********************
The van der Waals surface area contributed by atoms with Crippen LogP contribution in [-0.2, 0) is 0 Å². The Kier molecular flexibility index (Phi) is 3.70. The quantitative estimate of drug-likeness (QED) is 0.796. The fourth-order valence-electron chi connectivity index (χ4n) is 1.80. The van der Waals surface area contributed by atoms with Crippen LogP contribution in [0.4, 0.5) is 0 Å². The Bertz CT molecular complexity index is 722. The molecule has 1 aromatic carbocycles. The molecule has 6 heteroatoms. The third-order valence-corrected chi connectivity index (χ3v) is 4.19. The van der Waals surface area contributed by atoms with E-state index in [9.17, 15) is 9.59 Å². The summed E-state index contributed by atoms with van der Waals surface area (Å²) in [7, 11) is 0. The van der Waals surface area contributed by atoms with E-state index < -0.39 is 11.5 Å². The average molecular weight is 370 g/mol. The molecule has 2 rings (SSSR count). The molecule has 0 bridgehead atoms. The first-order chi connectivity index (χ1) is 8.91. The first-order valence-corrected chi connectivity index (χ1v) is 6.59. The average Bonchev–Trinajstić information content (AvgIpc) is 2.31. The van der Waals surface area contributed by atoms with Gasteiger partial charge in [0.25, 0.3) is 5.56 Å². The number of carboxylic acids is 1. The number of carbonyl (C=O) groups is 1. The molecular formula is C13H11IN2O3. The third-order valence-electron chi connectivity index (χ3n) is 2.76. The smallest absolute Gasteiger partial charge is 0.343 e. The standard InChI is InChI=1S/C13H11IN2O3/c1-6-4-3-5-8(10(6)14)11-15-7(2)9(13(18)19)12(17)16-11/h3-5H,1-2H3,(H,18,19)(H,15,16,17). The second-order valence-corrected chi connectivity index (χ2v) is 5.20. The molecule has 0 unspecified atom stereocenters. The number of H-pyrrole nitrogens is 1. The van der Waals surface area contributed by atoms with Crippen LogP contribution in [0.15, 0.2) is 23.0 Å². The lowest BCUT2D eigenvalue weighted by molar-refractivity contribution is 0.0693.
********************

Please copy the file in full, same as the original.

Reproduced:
The van der Waals surface area contributed by atoms with Crippen LogP contribution in [-0.2, 0) is 0 Å². The Kier molecular flexibility index (Phi) is 3.70. The quantitative estimate of drug-likeness (QED) is 0.796. The fourth-order valence-electron chi connectivity index (χ4n) is 1.80. The van der Waals surface area contributed by atoms with Crippen LogP contribution in [0.4, 0.5) is 0 Å². The Bertz CT molecular complexity index is 722. The molecule has 1 aromatic carbocycles. The molecule has 6 heteroatoms. The third-order valence-corrected chi connectivity index (χ3v) is 4.19. The van der Waals surface area contributed by atoms with E-state index in [9.17, 15) is 9.59 Å². The summed E-state index contributed by atoms with van der Waals surface area (Å²) in [7, 11) is 0. The van der Waals surface area contributed by atoms with E-state index < -0.39 is 11.5 Å². The average molecular weight is 370 g/mol. The molecule has 2 rings (SSSR count). The molecule has 0 bridgehead atoms. The first-order chi connectivity index (χ1) is 8.91. The first-order valence-corrected chi connectivity index (χ1v) is 6.59. The average Bonchev–Trinajstić information content (AvgIpc) is 2.31. The van der Waals surface area contributed by atoms with Gasteiger partial charge in [0.25, 0.3) is 5.56 Å². The number of carboxylic acids is 1. The number of carbonyl (C=O) groups is 1. The molecular formula is C13H11IN2O3. The third-order valence-electron chi connectivity index (χ3n) is 2.76. The smallest absolute Gasteiger partial charge is 0.343 e. The standard InChI is InChI=1S/C13H11IN2O3/c1-6-4-3-5-8(10(6)14)11-15-7(2)9(13(18)19)12(17)16-11/h3-5H,1-2H3,(H,18,19)(H,15,16,17). The second-order valence-corrected chi connectivity index (χ2v) is 5.20. The molecule has 0 unspecified atom stereocenters. The number of H-pyrrole nitrogens is 1. The van der Waals surface area contributed by atoms with Crippen LogP contribution in [0.15, 0.2) is 23.0 Å². The lowest BCUT2D eigenvalue weighted by molar-refractivity contribution is 0.0693.